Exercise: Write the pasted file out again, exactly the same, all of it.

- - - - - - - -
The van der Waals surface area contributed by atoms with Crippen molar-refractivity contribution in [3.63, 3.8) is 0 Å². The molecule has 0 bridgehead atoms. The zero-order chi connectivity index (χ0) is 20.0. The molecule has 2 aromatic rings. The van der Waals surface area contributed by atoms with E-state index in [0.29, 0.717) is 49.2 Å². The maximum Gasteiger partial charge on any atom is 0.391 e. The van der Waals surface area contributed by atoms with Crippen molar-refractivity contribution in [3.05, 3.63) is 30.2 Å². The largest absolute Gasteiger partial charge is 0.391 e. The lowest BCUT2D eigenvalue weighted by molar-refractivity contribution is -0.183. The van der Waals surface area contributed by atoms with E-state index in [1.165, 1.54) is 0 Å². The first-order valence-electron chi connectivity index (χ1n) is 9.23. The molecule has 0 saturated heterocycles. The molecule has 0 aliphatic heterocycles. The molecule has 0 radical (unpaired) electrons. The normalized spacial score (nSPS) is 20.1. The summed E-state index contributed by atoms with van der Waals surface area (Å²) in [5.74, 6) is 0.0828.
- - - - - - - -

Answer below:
The van der Waals surface area contributed by atoms with Crippen molar-refractivity contribution in [3.63, 3.8) is 0 Å². The molecule has 0 bridgehead atoms. The zero-order chi connectivity index (χ0) is 20.0. The molecule has 2 aromatic rings. The van der Waals surface area contributed by atoms with E-state index in [0.29, 0.717) is 49.2 Å². The maximum Gasteiger partial charge on any atom is 0.391 e. The van der Waals surface area contributed by atoms with Crippen molar-refractivity contribution in [3.05, 3.63) is 30.2 Å². The largest absolute Gasteiger partial charge is 0.391 e. The lowest BCUT2D eigenvalue weighted by molar-refractivity contribution is -0.183. The van der Waals surface area contributed by atoms with E-state index in [1.165, 1.54) is 0 Å². The first-order valence-electron chi connectivity index (χ1n) is 9.23. The molecule has 0 saturated heterocycles. The molecule has 0 aliphatic heterocycles. The molecule has 0 radical (unpaired) electrons. The normalized spacial score (nSPS) is 20.1. The summed E-state index contributed by atoms with van der Waals surface area (Å²) in [5.74, 6) is 0.0828.